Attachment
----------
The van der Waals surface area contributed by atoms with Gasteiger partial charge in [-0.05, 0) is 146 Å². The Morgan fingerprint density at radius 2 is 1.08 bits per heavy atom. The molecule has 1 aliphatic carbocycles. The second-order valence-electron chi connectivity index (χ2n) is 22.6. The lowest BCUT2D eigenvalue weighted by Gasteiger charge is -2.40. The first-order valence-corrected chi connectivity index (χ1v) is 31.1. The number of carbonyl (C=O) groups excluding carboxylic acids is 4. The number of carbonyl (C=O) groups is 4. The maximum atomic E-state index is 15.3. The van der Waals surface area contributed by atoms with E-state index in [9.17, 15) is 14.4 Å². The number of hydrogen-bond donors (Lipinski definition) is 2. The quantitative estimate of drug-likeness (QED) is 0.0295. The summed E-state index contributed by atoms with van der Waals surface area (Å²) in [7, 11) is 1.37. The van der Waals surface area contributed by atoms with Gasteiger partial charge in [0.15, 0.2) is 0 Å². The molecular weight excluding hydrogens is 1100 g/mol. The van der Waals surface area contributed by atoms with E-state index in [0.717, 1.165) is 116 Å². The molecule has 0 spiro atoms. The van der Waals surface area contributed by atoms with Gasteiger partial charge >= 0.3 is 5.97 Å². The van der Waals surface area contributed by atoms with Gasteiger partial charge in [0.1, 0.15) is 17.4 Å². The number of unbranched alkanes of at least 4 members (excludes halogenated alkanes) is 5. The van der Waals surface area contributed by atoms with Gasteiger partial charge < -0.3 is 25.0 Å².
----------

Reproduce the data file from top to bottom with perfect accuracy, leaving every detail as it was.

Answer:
The van der Waals surface area contributed by atoms with Gasteiger partial charge in [-0.05, 0) is 146 Å². The Morgan fingerprint density at radius 2 is 1.08 bits per heavy atom. The molecule has 1 aliphatic carbocycles. The second-order valence-electron chi connectivity index (χ2n) is 22.6. The lowest BCUT2D eigenvalue weighted by Gasteiger charge is -2.40. The first-order valence-corrected chi connectivity index (χ1v) is 31.1. The number of carbonyl (C=O) groups excluding carboxylic acids is 4. The number of carbonyl (C=O) groups is 4. The maximum atomic E-state index is 15.3. The van der Waals surface area contributed by atoms with E-state index in [9.17, 15) is 14.4 Å². The number of hydrogen-bond donors (Lipinski definition) is 2. The quantitative estimate of drug-likeness (QED) is 0.0295. The summed E-state index contributed by atoms with van der Waals surface area (Å²) in [7, 11) is 1.37. The van der Waals surface area contributed by atoms with Gasteiger partial charge in [0.15, 0.2) is 0 Å². The molecular weight excluding hydrogens is 1100 g/mol. The van der Waals surface area contributed by atoms with E-state index in [0.717, 1.165) is 116 Å². The molecule has 0 spiro atoms. The van der Waals surface area contributed by atoms with Gasteiger partial charge >= 0.3 is 5.97 Å². The van der Waals surface area contributed by atoms with Gasteiger partial charge in [0.1, 0.15) is 17.4 Å². The number of unbranched alkanes of at least 4 members (excludes halogenated alkanes) is 5. The van der Waals surface area contributed by atoms with Gasteiger partial charge < -0.3 is 25.0 Å².